Macrophage inflammatory protein-1β as a novel therapeutic target for renal protection in diabetic kidney disease

Ting Ting Chang*, Szu Yuan Li, Liang Yu Lin, Ching Chen, Jaw Wen Chen*

*Corresponding author for this work

Research output: Contribution to journalArticlepeer-review

1 Scopus citations


Diabetic kidney disease (DKD) is the leading cause of end-stage renal disease worldwide and the prevalence of DKD has increased over recent decades. Inflammation is involved in the development and progression of DKD. In this study, we explored the potential role of macrophage inflammatory protein-1β (MIP-1β) in DKD. Clinical non-diabetic subjects and DKD patients with different levels of urine albumin-to-creatinine ratio (ACR) were enrolled in the study. Leprdb/db mice and MIP-1β knockout mice were also used as mouse models for DKD. We found that serum MIP-1β levels were elevated in the DKD patients, especially those with ACRs that were less than or equal to 300, suggesting that MIP-1β is activated in clinical DKD. The administration of anti-MIP-1β antibodies attenuated DKD severity in the Leprdb/db mice, which also showed reduced glomerular hypertrophy and podocyte injury, as well as decreased inflammation and fibrosis, suggesting that MIP-1β plays a role in the development of DKD. The MIP-1β knockout mice showed improved renal function and decreased renal glomerulosclerosis and fibrosis in DKD. Furthermore, podocytes from the MIP-1β knockout mice showed less high glucose-induced inflammation and fibrosis compared to those from wild-type mice. In conclusion, the inhibition or deletion of MIP-1β protected podocytes, modulated renal inflammation, and ameliorated experimental DKD, suggesting that novel anti-MIP-1β strategies could potentially be used to treat DKD.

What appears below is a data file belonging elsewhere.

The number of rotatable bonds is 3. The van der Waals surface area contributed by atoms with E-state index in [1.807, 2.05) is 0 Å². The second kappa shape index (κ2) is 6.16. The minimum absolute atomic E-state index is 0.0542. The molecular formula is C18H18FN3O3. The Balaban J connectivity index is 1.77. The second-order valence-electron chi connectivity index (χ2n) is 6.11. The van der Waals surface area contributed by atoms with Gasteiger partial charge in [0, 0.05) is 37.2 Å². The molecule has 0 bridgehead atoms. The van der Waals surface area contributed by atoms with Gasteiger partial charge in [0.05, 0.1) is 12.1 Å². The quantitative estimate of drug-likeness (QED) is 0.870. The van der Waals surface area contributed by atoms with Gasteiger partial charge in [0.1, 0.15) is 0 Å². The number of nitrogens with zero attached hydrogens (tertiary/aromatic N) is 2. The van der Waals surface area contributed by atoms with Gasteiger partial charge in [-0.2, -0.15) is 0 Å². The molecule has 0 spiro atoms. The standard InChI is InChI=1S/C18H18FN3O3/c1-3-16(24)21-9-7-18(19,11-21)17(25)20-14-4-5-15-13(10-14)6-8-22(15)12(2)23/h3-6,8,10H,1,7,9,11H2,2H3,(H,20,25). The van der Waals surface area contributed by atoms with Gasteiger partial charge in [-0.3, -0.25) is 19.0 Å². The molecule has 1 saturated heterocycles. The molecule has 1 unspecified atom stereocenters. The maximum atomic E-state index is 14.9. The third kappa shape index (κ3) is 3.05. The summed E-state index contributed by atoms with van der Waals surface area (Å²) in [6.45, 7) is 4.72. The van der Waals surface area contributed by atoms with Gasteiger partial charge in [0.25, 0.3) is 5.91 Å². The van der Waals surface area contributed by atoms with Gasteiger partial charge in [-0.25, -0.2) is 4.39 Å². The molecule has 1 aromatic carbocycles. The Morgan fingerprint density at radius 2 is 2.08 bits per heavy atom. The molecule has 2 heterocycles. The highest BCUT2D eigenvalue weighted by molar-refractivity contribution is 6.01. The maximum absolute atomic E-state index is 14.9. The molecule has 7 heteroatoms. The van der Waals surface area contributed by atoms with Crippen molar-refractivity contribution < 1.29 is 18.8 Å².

Original languageEnglish
Article number114450
JournalBiomedicine and Pharmacotherapy
StatePublished - May 2023


  • Chemokine
  • Diabetic kidney disease
  • Inflammation
  • Macrophage inflammatory protein-1β
  • Podocyte


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